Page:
And found himself alone.
         Him and his old house.
         The first heavy drops of rain fell like water-filled balloons, exploding on the dirt that had once been his front lawn. The sound thudded inside his tired head and he lifted the rifle he held in his hands a little higher. A semi-automatic, with a shotgun fully loaded at his side, just in case any got too close. He was ready for them. They might not come by tonight – it had been three full nights since any of them had last dared enter his property, even go past it – but they would come eventually. Surely not all had passed this way. And they would want to see what was in his house. Their mindless heads were curious and hungry; that was all they seemed to know. Curiosity and hunger... and fear of the sun.
         And when the heads were blown off or the sun hit their putrid bodies, they died. That was all he had to know...
         The wind blew stronger, sliding with ease throughout his sparsely furnished house behind him, through a roof that needed more new shingles than he cared to count, across a floor festooned with gaping holes, in and out of cracked window panes, making broken doors with rusted hinges creak in protest at the sudden movement, causing flakes of peeling paint to fly out and into the night air...
         If his children had still been here with him, filling this place with their shouting and laughter, then maybe he would have placed more effort into its upkeep; if his wife had still been cooking food and cleaning and making sure everything was perfect in her own special way, then maybe he would have looked after overgrown fields and dead lawns more carefully.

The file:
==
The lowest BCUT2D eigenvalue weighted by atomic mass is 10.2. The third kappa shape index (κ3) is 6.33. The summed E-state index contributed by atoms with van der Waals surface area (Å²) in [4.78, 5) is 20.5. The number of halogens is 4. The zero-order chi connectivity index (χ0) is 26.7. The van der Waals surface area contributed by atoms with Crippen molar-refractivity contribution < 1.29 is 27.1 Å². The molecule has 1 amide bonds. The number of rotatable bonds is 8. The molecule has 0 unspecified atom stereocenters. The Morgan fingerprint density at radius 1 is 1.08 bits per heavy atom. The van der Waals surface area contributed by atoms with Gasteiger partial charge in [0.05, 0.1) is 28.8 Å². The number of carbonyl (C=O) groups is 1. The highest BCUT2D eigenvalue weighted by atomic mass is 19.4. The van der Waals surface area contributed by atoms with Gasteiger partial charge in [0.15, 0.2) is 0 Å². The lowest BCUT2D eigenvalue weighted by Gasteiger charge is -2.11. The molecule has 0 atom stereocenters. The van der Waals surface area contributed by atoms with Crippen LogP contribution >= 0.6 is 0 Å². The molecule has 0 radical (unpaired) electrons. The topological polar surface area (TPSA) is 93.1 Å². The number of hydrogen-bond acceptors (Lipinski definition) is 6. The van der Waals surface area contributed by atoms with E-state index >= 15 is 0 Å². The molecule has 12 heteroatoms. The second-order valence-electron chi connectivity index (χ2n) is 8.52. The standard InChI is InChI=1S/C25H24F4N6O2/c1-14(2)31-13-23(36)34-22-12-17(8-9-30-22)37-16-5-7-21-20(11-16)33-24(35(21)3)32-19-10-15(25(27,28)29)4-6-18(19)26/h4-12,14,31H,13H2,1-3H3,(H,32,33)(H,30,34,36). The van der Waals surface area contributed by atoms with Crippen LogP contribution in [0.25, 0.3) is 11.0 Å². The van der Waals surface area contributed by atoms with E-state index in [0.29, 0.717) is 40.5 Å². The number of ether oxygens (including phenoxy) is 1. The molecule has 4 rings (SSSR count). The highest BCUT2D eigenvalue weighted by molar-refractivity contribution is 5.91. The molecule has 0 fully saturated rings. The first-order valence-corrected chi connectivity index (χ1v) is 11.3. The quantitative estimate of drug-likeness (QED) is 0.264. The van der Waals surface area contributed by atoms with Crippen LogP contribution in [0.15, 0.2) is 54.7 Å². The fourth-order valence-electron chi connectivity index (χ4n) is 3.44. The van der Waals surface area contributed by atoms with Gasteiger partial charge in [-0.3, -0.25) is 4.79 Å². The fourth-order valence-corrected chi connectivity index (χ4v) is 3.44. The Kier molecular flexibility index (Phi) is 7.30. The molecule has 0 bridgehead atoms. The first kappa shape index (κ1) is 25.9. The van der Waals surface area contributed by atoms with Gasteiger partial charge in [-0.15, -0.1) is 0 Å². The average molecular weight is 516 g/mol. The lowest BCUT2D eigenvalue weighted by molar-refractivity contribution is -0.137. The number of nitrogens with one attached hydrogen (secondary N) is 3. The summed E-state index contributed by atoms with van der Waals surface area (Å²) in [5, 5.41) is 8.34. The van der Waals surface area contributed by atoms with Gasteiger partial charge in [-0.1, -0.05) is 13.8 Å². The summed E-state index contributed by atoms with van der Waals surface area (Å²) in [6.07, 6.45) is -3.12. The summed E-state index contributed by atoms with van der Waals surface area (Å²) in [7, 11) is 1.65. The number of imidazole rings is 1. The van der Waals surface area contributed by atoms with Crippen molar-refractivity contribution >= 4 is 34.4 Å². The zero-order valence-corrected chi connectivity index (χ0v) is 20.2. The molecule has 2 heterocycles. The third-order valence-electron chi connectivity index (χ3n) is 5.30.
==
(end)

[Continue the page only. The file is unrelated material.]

But they were all gone now, victims of the Day like so many others.
         And like them, he too would be dead before long, and the house with him. “Gone to meet the saints,” his dear, departed grandmother would have said.
         Well, his family was already there and he was sure he was going to join them...
         But not before he sent some more of the spawn back to the infernal place from whence they had come...
         The rain grew heavier and he grunted a little. Inside the house the water would be running down cracked walls, through holes in the roof, through window panes with no glass. It shook with each crack of thunder, with each explosion of lightning, rattling further and further from its increasingly insecure foundations. A place that was once his home and full of the comforts of a life on the land, a home he had known his entire life, now nothing more than a derelict building... dilapidated... as good as deserted...